Vuvuzela among new Oxford Dictionary of English entries

  • Published
A man blowing a vuvuzela
Image caption,
Vuvuzelas came to prominence in the World Cup and made an impression on the English language

The World Cup and the credit crunch have all influenced the latest edition of the Oxford Dictionary of English.

The vuvuzela, a horn instrument blown by football fans during the World Cup in South Africa, is one new entry.

And recent financial problems led to the introduction of toxic debt - debt which has a high risk of default.

The dictionary - separate from the Oxford English Dictionary (OED) and first published in 1998 - has more than 2,000 new entries.

It aims to reflect current trends in the usage of English words.

The 2005 edition included the phrase Ruby Murray, as rhyming slang for a curry, and chav - a pejorative term used to describe a "young lower-class person typified by brash and loutish behaviour and the wearing of [real or imitation] designer clothes".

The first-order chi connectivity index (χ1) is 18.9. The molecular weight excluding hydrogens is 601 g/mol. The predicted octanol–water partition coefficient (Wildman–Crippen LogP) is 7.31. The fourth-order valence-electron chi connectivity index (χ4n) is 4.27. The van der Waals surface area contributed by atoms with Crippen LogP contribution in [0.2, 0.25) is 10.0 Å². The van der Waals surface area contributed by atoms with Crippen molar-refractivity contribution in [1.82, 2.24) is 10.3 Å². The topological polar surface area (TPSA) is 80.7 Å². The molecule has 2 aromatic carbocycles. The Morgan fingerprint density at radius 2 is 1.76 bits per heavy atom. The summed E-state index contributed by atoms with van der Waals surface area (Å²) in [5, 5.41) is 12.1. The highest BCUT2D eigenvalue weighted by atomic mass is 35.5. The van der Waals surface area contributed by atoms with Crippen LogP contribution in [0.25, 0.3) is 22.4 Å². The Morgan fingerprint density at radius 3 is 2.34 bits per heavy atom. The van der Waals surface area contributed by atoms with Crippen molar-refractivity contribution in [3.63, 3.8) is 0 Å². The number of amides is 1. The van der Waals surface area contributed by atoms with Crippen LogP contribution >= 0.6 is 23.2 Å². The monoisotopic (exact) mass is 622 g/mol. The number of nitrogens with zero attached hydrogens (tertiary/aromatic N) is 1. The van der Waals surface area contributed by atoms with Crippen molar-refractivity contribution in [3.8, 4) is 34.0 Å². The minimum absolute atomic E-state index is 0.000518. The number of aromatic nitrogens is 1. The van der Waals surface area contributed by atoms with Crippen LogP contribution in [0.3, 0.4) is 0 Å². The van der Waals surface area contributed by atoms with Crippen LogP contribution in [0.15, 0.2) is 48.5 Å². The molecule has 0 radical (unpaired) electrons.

In this third edition of the dictionary, climate change issues have given us carbon capture and storage - the process of trapping and storing carbon dioxide produced by burning fossil fuels.

Geo-engineering - the manipulation of environmental processes in an attempt to counteract the effects of global warming - has also made it into the dictionary, as has quantitative easing - the introduction of new money into the national supply by a central bank.

And the internet has produced a rich supply of words and phrases.

New entries include social media - websites and applications used for social networking - as well as microblogging - the posting of short entries on a blog.

Other terms included in the latest edition of the dictionary include staycation - a holiday spent in one's home country - and national treasure - someone or something regarded as emblematic of a nation's cultural heritage.

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